Conclusions

On the Web page “Where your donations go”, Dr. Davidson says that funding from “family foundations such as Our Promise to Nicholas Foundation” has provided much needed support. Their donations have allowed cutting-edge research to be conducted in a timely manner, rather than months or years after researchers develop the ideas for these studies. Moreover, interacting with Batten disease families is especially motivating, and the advisory role of scientists who review grant proposals for family foundations is valuable as well.

Our Promise to Nicholas is far from the only Batten disease “family foundation”. Other families of patients with juvenile and adult-onset Batten disease have formed foundations to fund research and awareness. For example, there are Nathan’s Battle Foundation and the Batten Disease Support and Research Association (BDSRA). Our Promise to Nicholas participated in the 2015 BDSRA Annual Conference, and worked together with other Batten disease family foundations to provide nursing care and childcare for the event. Thus when Dr. Davidson refers to “family foundations”, she is referring to several such organizations.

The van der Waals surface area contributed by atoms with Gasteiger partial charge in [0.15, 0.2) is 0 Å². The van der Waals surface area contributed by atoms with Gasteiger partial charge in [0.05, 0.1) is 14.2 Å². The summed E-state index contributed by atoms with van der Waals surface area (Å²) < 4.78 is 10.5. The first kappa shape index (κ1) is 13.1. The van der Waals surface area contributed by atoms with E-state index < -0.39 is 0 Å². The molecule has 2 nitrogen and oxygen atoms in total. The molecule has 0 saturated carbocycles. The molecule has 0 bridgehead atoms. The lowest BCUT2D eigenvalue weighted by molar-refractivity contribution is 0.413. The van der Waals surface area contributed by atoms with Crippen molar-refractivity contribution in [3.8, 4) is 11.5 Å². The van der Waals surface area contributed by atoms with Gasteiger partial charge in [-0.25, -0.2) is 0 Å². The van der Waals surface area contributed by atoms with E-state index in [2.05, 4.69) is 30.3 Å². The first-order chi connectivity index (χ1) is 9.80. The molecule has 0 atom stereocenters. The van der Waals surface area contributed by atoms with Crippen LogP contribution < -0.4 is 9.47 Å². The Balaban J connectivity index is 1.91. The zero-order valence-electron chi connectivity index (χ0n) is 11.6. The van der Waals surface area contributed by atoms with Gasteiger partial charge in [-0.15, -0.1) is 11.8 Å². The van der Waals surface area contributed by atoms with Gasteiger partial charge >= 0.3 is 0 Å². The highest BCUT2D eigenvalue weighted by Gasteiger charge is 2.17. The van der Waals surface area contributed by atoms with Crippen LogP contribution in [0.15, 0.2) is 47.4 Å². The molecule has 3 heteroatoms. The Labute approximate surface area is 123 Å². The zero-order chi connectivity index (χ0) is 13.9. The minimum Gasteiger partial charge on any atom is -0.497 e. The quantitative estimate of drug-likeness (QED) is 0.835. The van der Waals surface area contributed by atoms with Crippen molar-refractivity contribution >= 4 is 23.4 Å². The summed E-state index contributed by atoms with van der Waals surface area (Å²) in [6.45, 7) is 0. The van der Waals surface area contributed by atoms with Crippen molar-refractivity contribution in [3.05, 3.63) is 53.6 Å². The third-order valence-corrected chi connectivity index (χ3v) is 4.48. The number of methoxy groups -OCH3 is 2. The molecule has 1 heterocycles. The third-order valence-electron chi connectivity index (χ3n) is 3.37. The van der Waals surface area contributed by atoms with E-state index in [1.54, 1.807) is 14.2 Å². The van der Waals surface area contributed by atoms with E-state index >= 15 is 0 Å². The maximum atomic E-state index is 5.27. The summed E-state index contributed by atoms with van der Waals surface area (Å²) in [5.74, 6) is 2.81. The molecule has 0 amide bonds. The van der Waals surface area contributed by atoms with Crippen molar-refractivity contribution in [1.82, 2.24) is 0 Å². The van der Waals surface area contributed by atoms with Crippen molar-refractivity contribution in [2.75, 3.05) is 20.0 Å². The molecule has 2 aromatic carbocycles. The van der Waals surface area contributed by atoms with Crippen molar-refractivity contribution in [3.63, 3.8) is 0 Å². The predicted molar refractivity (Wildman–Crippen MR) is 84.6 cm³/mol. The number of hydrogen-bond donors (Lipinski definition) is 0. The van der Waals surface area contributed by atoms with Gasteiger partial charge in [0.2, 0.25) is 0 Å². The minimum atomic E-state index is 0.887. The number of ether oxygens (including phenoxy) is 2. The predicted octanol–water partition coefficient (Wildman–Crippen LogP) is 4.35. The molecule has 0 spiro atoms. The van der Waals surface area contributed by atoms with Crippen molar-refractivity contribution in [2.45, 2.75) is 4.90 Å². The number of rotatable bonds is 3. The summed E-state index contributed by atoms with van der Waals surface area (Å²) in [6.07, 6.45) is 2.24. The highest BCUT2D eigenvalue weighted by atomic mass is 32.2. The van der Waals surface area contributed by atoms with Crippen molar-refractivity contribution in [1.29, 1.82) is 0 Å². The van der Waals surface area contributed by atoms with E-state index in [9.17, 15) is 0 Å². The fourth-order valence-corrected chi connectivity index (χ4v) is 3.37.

Dr. Davidson also pointed out that grant funding from the National Institutes of Health (NIH) has dramatically decreased in recent years due to Federal budget constraints. This has especially affected research on rare diseases such as Batten disease. Dr. Davidson believes that “family foundation support is being increasingly relied upon to fill a growing void in NIH funding”.

Funding of Dr. Davidson’s research by Our Promise to Nicholas Foundation and other family foundations has resulted in a gene therapy R&D program that has been adopted by one of the world’s leading gene therapy companies, Spark Therapeutics. Spark (in collaboration with Dr. Davidson’s group at CHOP) is taking its Batten disease program into the clinic, and intends to commercialize SPK-TPP1. Spark is also using its Batten disease program as the basis for its larger neurodegenerative disease program. Thus Our Promise to Nicholas Foundation has much to be proud of.